Malaria Rears Its Ugly Head in Puerto Rico
Three young men from Puerto Rico are now infected with malaria, as confirmed by Secretary of Health Ana Rius on Sunday, July 19. Although all are residents of the US territory, they came into contact with the disease while celebrating their graduation with a trip alongside classmates to the Dominican Republic.
The students traveled to Punta Cana in the first week of July, but their symptoms began to appear two weeks later, once back in Puerto Rico. At first, physicians diagnosed five of the travelers with symptoms of malaria, but only three were subsequently confirmed.
As they presented their symptoms, the students were admitted to the hospital, where the three remain.
Rius did not on elaborate where the students were from or name any schools, but she did say that they were “young, under the age of 21 and older than 15.… [and that] the Health Department has begun the process of monitoring these schools.”
Rius stated that this is an exceptional case, that it is rare for people in Puerto Rico to be infected with this disease. Nor is there any considerable record of mosquitoes detected as carrying malaria.
“Here for many years that strain was almost eradicated; one never says 100 percent; you can never say in science that it is 0 percent, but there are few, very few cases,” she added.
Malaria is a disease transmitted to humans by mosquito bites, and the most typical symptoms include fever, fatigue, vomiting, and headaches. In severe cases, it can also cause yellow skin, seizures, coma, and even death.
The person infected with the disease, who is diagnosed by a blood test, usually begins to feel the symptoms between 10 and 15 days after being bitten.
The World Health Organization (WHO) reports that deaths due to malaria have considerably decreased since 2000. In the world, between 2000 and 2013, the rate of people dying at the hands of malaria infections dropped by an estimated 47 percent.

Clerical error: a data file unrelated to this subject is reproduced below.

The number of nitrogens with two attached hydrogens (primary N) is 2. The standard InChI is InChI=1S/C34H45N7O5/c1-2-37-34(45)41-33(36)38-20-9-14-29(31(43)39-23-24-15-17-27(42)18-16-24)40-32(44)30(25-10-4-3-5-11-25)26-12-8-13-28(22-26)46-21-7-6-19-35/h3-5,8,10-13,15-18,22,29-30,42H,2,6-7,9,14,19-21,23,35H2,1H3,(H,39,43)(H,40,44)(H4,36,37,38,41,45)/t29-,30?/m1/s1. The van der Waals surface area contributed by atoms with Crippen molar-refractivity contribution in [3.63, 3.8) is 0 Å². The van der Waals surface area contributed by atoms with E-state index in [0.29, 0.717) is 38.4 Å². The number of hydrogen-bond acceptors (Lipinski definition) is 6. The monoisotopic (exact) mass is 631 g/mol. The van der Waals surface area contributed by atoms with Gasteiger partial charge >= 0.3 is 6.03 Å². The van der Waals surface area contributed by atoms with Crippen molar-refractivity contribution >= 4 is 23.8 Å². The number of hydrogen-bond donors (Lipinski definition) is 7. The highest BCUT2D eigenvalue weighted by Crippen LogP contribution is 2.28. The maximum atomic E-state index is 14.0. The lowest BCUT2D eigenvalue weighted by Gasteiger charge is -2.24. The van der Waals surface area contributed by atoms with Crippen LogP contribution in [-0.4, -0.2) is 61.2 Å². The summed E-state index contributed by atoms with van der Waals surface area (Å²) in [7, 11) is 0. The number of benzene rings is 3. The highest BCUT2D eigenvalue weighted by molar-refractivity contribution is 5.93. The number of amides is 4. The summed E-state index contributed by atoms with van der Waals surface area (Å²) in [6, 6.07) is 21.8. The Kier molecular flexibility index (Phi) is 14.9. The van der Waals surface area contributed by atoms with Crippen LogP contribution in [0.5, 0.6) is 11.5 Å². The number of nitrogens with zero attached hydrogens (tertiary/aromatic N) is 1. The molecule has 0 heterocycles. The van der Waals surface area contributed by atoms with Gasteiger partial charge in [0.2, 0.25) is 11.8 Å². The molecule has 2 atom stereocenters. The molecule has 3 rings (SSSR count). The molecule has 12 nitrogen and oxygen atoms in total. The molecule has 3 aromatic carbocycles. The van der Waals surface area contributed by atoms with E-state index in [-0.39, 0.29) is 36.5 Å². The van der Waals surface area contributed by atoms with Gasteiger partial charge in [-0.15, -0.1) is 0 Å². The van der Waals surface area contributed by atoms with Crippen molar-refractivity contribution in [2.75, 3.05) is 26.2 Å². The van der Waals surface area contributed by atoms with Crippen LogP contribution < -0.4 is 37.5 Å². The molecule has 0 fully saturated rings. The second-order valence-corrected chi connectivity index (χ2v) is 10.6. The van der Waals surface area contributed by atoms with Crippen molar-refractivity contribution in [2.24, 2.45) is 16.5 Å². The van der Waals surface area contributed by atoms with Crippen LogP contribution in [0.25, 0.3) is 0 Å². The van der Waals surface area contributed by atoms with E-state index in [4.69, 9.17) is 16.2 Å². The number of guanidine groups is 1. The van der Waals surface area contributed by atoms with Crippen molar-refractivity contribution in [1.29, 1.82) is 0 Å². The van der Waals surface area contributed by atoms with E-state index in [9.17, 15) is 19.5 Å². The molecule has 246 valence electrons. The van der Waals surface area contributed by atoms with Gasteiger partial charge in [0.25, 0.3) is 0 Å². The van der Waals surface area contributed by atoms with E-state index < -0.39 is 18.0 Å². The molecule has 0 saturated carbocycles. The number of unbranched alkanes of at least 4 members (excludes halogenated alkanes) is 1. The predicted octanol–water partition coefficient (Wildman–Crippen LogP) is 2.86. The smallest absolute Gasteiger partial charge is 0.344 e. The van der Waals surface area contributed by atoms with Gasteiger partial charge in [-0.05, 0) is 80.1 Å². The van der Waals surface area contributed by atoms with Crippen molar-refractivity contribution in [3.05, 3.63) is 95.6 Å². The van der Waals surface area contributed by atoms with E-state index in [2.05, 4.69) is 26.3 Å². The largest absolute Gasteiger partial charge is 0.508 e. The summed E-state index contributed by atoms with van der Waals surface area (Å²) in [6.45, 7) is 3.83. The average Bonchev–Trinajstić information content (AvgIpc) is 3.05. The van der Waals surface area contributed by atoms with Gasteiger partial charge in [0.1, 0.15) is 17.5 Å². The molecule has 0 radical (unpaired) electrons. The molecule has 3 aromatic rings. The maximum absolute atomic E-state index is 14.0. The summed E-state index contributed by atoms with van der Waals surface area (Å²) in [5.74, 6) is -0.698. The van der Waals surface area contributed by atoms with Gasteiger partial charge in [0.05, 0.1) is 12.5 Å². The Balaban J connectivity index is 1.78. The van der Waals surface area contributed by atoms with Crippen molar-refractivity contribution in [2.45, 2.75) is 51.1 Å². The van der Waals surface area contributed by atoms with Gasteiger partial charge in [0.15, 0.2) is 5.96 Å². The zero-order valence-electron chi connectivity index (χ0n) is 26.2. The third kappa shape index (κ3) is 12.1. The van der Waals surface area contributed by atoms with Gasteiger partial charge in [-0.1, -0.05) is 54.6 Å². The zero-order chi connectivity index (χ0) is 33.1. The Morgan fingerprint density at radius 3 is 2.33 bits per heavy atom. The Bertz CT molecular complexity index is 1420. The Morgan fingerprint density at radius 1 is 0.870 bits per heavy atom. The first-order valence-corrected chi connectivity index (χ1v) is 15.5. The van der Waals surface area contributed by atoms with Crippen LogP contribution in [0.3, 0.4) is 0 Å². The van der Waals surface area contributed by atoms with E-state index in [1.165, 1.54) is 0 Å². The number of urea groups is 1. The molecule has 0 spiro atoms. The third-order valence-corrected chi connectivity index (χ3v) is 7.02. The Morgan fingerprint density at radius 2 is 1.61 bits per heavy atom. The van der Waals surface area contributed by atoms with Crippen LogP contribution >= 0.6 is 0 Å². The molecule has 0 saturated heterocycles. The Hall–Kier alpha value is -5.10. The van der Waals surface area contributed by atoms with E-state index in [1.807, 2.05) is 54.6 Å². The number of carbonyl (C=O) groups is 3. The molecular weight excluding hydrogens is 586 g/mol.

Also, the 2014 report on malaria stated that 90 percent of the world’s deaths from malaria happen in Africa. In particular, this disease is a problem in developing countries with warm climates. In 2013, the WHO estimated that 584,000 people died from malaria.
The US National Library of Medicine states that although Malaria is a serious disease and a major cause of death worldwide, it is almost wiped out in the United States.
Secretary Rius thus recommended that everyone traveling to Punta Cana visit a doctor before the trip, “that includes taking medicines derived from quinine and doxycycline.”
Other ways to prevent malaria include wearing insect repellent, covering up, and sleeping under mosquito netting.
Any amplification of medical fears would come hardly come at a worse time for Puerto Rico, since Governor Alejandro García Padilla says the island is bankrupt and unable to pay its US$72 billion debt.
Puerto Rico faces $5.4 billion of bond payments over the next 12 months
— Bloomberg (@business) July 21, 2015
Some Puerto Rican leaders have requested official bankruptcy from President Barack Obama, but that requires approval from the US Congress. There does not appear to be momentum for that, and mixed messages from García Padilla’s administration have upped the pressure for austerity measures.
In a meeting held in Manhattan on Monday, July 13, Melba Acosta, a financial adviser for Puerto Rico, asked creditors to be patient, while they come up with a plan to tackle the current situation.